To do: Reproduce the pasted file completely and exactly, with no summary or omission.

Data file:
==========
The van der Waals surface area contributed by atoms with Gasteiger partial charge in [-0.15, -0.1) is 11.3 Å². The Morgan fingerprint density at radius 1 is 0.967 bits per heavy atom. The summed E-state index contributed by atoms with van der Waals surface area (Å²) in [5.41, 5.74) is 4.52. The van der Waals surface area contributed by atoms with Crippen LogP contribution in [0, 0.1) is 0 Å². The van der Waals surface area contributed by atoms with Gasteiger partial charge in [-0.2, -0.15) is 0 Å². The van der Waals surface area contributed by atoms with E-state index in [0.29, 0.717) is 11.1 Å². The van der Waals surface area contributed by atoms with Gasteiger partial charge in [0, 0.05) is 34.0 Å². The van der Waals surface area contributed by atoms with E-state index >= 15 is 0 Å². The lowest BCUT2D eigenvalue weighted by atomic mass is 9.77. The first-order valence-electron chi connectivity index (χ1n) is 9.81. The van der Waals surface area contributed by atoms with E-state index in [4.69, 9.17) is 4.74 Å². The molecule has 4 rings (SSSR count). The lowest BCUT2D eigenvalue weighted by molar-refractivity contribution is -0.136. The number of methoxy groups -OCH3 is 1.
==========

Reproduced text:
The van der Waals surface area contributed by atoms with Gasteiger partial charge in [-0.15, -0.1) is 11.3 Å². The Morgan fingerprint density at radius 1 is 0.967 bits per heavy atom. The summed E-state index contributed by atoms with van der Waals surface area (Å²) in [5.41, 5.74) is 4.52. The van der Waals surface area contributed by atoms with Crippen LogP contribution in [0, 0.1) is 0 Å². The van der Waals surface area contributed by atoms with Gasteiger partial charge in [-0.2, -0.15) is 0 Å². The van der Waals surface area contributed by atoms with E-state index in [0.29, 0.717) is 11.1 Å². The van der Waals surface area contributed by atoms with Gasteiger partial charge in [0, 0.05) is 34.0 Å². The van der Waals surface area contributed by atoms with E-state index >= 15 is 0 Å². The lowest BCUT2D eigenvalue weighted by atomic mass is 9.77. The first-order valence-electron chi connectivity index (χ1n) is 9.81. The van der Waals surface area contributed by atoms with E-state index in [4.69, 9.17) is 4.74 Å². The molecule has 4 rings (SSSR count). The lowest BCUT2D eigenvalue weighted by molar-refractivity contribution is -0.136. The number of methoxy groups -OCH3 is 1.